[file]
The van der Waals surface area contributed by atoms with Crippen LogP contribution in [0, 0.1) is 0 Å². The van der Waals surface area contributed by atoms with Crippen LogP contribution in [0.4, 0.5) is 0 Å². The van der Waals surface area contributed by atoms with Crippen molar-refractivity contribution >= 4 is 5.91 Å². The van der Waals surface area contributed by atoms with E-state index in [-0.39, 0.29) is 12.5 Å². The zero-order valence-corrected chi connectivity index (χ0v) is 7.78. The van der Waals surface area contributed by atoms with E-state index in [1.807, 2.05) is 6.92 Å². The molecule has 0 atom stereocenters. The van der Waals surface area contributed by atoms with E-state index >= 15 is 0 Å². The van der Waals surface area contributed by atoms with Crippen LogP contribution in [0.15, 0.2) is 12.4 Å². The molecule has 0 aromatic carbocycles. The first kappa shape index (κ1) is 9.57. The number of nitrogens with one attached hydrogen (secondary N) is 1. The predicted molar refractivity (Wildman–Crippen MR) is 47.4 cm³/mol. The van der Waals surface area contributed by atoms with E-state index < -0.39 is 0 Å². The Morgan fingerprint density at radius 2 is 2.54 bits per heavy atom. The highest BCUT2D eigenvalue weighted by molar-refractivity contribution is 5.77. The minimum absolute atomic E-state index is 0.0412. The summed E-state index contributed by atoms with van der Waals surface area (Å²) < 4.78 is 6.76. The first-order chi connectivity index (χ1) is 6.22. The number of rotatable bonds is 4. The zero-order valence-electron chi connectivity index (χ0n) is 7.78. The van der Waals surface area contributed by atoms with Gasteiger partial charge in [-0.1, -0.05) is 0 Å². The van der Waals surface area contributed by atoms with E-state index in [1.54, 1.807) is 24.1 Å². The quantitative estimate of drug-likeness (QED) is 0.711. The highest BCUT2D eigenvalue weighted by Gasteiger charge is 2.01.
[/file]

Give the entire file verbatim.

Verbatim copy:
The van der Waals surface area contributed by atoms with Crippen LogP contribution in [0, 0.1) is 0 Å². The van der Waals surface area contributed by atoms with Crippen LogP contribution in [0.4, 0.5) is 0 Å². The van der Waals surface area contributed by atoms with Crippen molar-refractivity contribution >= 4 is 5.91 Å². The van der Waals surface area contributed by atoms with E-state index in [-0.39, 0.29) is 12.5 Å². The zero-order valence-corrected chi connectivity index (χ0v) is 7.78. The van der Waals surface area contributed by atoms with E-state index in [1.807, 2.05) is 6.92 Å². The molecule has 0 atom stereocenters. The van der Waals surface area contributed by atoms with E-state index >= 15 is 0 Å². The van der Waals surface area contributed by atoms with Crippen LogP contribution in [0.15, 0.2) is 12.4 Å². The molecule has 0 aromatic carbocycles. The first kappa shape index (κ1) is 9.57. The number of nitrogens with one attached hydrogen (secondary N) is 1. The predicted molar refractivity (Wildman–Crippen MR) is 47.4 cm³/mol. The van der Waals surface area contributed by atoms with E-state index < -0.39 is 0 Å². The Morgan fingerprint density at radius 2 is 2.54 bits per heavy atom. The highest BCUT2D eigenvalue weighted by molar-refractivity contribution is 5.77. The minimum absolute atomic E-state index is 0.0412. The summed E-state index contributed by atoms with van der Waals surface area (Å²) < 4.78 is 6.76. The first-order chi connectivity index (χ1) is 6.22. The number of rotatable bonds is 4. The zero-order valence-electron chi connectivity index (χ0n) is 7.78. The van der Waals surface area contributed by atoms with Gasteiger partial charge in [-0.1, -0.05) is 0 Å². The van der Waals surface area contributed by atoms with E-state index in [1.54, 1.807) is 24.1 Å². The quantitative estimate of drug-likeness (QED) is 0.711. The highest BCUT2D eigenvalue weighted by Gasteiger charge is 2.01.